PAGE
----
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State Treasurer sponsors new financial program

DAILY LEADER / JULIA V. Pendley / State Treasurer Lynn Fitch traveled to Brookhaven Academy Monday to announce the introduction of a new financial literacy program. The program is part of a statewide initiative to help make Mississippians more fiscally responsible.

DAILY LEADER / JULIA V. Pendley / State Treasurer Lynn Fitch traveled to Brookhaven Academy Monday to announce the introduction of a new financial literacy program. The program is part of a statewide initiative to help make Mississippians more fiscally responsible.

Brookhaven Academy has recently become part of a state-wide initiative promoting financial literacy.

State Treasurer Lynn Fitch introduced the Treasurer’s Education About Money program Monday. The program uses a web-based platform to teach students about responsible spending. It uses 3D gaming, animation and video to help increase financial awareness.

Recently, Mississippi has been named the least financially capable state in the country according to Financial Industry Regulatory Authority. This effort is part of Fitch’s goal to counteract that.

“It changes the financial culture of our state if they are empowered by money rather than afraid of it,” she said.

Fitch said that education’s most important goal is to prepare students for the real world. Whether they go to a two-year or four-year college or straight into the workforce, every student needs to understand how money works.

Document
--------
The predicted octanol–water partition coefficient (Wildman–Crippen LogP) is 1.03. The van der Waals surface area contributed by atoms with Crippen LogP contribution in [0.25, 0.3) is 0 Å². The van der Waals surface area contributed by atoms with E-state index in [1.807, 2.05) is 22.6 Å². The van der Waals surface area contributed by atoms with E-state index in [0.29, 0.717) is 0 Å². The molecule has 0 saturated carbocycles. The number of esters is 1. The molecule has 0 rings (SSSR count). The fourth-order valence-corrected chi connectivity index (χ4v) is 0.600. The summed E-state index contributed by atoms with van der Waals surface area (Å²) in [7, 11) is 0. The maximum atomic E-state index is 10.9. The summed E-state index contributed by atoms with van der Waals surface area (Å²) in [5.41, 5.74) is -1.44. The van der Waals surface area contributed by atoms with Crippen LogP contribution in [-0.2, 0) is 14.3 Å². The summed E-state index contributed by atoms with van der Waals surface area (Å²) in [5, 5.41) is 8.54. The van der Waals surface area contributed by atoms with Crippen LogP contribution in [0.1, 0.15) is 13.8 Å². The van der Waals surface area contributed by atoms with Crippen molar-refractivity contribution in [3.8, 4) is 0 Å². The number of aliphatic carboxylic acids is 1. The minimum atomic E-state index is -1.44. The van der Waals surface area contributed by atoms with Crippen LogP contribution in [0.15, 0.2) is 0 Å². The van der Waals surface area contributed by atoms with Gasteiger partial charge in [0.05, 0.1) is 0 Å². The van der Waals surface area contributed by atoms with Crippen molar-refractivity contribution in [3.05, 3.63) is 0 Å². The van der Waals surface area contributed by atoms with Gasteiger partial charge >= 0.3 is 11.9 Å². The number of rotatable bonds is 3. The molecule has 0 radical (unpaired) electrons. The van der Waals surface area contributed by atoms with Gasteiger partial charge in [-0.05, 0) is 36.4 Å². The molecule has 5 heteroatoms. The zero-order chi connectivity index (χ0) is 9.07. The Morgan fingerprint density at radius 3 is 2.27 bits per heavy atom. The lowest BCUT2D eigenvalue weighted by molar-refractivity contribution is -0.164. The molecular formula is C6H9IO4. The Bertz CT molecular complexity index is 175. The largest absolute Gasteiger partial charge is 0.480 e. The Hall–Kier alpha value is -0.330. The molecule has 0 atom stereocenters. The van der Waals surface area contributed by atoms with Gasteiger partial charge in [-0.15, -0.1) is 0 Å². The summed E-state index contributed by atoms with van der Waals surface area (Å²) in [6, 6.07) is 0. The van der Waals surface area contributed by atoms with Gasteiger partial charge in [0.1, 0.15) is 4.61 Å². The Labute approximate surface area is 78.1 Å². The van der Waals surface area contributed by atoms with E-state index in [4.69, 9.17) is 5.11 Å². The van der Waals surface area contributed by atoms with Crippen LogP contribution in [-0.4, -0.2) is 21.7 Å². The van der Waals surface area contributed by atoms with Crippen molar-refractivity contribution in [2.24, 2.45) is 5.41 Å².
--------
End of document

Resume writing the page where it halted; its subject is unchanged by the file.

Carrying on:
“They need to be prepared in whatever way they can,” she said.

Carmen Keys will represent the software company, EverFi, at the school as BA implements the new curriculum.

“We want fewer students to go bad on student loans or go into bankruptcy,” she said. “Every student in the state is going to manage money.”

Keys said she believes the success of the program is tied to the use of technology.

“It brings innovation through technology; that’s what they find engaging,” she said.

Keys is currently working with BA teachers to instruct them on the use of the software and how the program works.

The program has been through a pilot period with more than 18,000 students. Now it is available to all schools for no charge. Schools interested in the program should contact the State Treasurer’s Office.